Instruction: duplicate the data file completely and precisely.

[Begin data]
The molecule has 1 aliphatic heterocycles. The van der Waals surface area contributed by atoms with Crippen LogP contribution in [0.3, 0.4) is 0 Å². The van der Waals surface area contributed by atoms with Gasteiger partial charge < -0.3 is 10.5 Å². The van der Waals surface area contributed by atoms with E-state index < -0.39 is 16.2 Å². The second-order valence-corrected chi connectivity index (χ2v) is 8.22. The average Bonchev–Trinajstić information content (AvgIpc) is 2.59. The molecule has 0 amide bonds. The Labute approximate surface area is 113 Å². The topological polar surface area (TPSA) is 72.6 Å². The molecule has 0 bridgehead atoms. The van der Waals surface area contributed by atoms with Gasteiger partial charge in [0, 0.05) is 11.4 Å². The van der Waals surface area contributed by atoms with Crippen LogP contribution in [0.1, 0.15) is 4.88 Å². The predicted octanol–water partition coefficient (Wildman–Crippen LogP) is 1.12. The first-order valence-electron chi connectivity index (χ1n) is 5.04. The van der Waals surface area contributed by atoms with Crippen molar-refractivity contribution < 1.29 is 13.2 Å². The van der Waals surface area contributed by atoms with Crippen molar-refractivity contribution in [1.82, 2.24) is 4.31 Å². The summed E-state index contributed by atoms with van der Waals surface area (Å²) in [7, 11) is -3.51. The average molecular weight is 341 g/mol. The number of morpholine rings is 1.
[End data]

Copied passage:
The molecule has 1 aliphatic heterocycles. The van der Waals surface area contributed by atoms with Crippen LogP contribution in [0.3, 0.4) is 0 Å². The van der Waals surface area contributed by atoms with Gasteiger partial charge < -0.3 is 10.5 Å². The van der Waals surface area contributed by atoms with E-state index < -0.39 is 16.2 Å². The second-order valence-corrected chi connectivity index (χ2v) is 8.22. The average Bonchev–Trinajstić information content (AvgIpc) is 2.59. The molecule has 0 amide bonds. The Labute approximate surface area is 113 Å². The topological polar surface area (TPSA) is 72.6 Å². The molecule has 0 bridgehead atoms. The van der Waals surface area contributed by atoms with Gasteiger partial charge in [0, 0.05) is 11.4 Å². The van der Waals surface area contributed by atoms with Crippen LogP contribution in [0.1, 0.15) is 4.88 Å². The predicted octanol–water partition coefficient (Wildman–Crippen LogP) is 1.12. The first-order valence-electron chi connectivity index (χ1n) is 5.04. The van der Waals surface area contributed by atoms with Crippen molar-refractivity contribution < 1.29 is 13.2 Å². The van der Waals surface area contributed by atoms with Crippen molar-refractivity contribution in [1.82, 2.24) is 4.31 Å². The summed E-state index contributed by atoms with van der Waals surface area (Å²) in [7, 11) is -3.51. The average molecular weight is 341 g/mol. The number of morpholine rings is 1.